The Generalist

Bee Colony Collapse and the Law of Returns

My friend Richard died this year in January. Shortly after his death I submitted a paper he had written for publication in a scientific journal called Bioscience Hypotheses. The editors were interested, but they had questions. As I had contributed somewhat to Richard’s ideas, I was familiar with them and I felt I could refine the article for the editors. This I did and the paper was accepted for publication in late January. The article has finally been officially published at the journal and is available online here: Honey bee colony collapse disorder is possibly caused by a dietary pyrethrum deficiency and also on Richard’s personal website.

This paper presents a hypothesis regarding the possible cause of Bee Colony Collapse Disorder, but the inspiration for it actually came from consideration regarding the controversial cancer treatment laetrile and a general principle of economics known as the Law of Returns.

The Law of Returns was first made explicit for me after studying Ludwig von Mises’¬†Human Action. Mises discusses the law in relation to economics, but it is in fact a universal law which holds for any goal-oriented action. In essence it states that: if for the realization of goal G, a given system S requires ingredient I, then for I there exists an optimum; i.e., there is a “too much”, a “too little” and a “just right”. Aristotle boiled it down to a simple rule: “everything in moderation, nothing to excess.”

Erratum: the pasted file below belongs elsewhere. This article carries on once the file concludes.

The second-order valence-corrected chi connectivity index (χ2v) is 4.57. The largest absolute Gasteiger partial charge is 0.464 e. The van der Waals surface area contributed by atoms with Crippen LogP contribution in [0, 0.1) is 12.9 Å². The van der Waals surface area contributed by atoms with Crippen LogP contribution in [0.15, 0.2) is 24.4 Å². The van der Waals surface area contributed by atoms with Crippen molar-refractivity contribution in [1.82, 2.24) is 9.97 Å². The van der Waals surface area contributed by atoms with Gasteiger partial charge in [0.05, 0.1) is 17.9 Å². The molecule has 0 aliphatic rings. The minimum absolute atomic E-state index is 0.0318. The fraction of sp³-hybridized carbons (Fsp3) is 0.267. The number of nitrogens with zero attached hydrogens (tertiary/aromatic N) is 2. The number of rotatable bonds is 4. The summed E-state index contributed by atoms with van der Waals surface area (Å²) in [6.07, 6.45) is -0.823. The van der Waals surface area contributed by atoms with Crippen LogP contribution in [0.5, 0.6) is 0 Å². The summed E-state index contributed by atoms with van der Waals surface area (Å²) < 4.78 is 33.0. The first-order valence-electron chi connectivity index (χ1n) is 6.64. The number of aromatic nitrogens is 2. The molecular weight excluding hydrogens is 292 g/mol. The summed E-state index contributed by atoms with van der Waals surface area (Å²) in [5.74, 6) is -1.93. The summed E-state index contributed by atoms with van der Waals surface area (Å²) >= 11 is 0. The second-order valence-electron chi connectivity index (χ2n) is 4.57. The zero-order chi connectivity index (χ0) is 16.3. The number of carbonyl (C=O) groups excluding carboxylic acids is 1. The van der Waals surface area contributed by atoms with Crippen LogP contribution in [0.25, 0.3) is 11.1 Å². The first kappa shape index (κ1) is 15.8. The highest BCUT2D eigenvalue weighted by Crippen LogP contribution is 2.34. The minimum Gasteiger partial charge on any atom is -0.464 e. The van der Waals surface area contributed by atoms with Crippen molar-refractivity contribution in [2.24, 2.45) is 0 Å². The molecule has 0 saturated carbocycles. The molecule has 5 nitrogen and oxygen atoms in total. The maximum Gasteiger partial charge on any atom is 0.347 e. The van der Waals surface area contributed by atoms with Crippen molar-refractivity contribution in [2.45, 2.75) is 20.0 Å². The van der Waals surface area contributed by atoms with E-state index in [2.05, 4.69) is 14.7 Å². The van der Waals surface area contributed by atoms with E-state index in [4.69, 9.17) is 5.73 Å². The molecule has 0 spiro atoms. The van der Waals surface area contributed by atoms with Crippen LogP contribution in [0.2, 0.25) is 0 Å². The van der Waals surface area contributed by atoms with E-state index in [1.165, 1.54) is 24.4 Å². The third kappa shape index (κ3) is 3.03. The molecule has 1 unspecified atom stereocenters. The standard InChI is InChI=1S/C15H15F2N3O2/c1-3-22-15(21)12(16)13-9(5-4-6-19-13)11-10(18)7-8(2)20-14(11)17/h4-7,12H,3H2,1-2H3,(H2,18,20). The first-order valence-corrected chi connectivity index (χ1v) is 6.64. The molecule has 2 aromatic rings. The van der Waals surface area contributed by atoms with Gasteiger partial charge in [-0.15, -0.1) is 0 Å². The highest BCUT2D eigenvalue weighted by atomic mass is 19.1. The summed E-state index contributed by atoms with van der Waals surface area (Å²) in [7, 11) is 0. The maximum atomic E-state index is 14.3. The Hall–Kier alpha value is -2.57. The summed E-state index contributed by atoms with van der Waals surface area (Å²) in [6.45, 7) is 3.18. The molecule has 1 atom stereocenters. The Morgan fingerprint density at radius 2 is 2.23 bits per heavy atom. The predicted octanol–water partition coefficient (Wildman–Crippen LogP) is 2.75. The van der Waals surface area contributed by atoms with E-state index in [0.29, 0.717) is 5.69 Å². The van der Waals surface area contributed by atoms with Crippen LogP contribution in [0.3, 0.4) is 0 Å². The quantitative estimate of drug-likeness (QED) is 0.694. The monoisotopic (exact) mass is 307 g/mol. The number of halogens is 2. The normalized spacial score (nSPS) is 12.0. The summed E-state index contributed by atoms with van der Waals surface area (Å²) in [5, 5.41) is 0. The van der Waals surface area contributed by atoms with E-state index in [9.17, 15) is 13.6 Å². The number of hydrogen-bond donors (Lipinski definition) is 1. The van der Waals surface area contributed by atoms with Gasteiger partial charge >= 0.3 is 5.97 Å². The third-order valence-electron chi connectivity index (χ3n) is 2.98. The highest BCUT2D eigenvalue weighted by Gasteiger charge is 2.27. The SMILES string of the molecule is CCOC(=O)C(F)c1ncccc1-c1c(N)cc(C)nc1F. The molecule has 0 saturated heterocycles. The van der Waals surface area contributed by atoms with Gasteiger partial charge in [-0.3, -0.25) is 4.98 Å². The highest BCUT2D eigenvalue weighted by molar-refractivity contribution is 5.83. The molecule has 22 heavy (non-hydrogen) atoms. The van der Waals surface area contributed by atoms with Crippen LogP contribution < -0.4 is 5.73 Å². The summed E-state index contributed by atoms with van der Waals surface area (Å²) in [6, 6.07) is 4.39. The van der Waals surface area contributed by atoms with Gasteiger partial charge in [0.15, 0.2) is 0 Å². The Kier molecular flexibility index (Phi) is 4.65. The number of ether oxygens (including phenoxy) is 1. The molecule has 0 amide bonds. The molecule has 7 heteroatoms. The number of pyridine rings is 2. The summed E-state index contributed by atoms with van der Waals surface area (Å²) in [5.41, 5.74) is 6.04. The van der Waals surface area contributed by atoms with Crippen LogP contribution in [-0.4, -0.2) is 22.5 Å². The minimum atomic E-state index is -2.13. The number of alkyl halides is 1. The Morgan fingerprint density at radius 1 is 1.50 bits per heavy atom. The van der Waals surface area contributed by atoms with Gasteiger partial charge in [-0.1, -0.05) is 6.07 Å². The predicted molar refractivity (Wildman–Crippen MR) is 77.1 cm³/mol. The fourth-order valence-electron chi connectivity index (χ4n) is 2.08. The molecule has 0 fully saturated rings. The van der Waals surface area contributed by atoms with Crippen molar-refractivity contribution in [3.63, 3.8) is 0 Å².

Put that way, it seems a little obvious. But despite most people having an implicit understanding of it, the lack of an explicit one leads people very often to violate it. They seem to say “If a little is good, then a lot will be even better!” The reverse is also popular: “If a lot is bad, none is best!” Hence, one can always find violations in the current news; a woman, for example, who died after drinking too much water, or the off-hand rejection of a treatment for cancer because the molecule includes a cyanide group.

Thankfully, our bodies can handle small deviations one way or the other fairly well, either by filtering out when we take in too much or by breaking down the least necessary of our tissues to reuse what we don’t take in enough of (this second principle is also discussed by Mises in relation to economic science, it’s known as the Law of Marginal Utility.)¬†Still, our explicit understanding of the law can mean the difference between health and disease. After all, just what qualifies as a “toxin” or a “nutrient”? For the woman who drank too much water, the water was clearly toxic. But for the bee that consumes pyrethrum, a natural insecticide, the trade off may be resistance to parasites. The answer is not as easy as we might first think and is affected in no small part by the Law of Returns.

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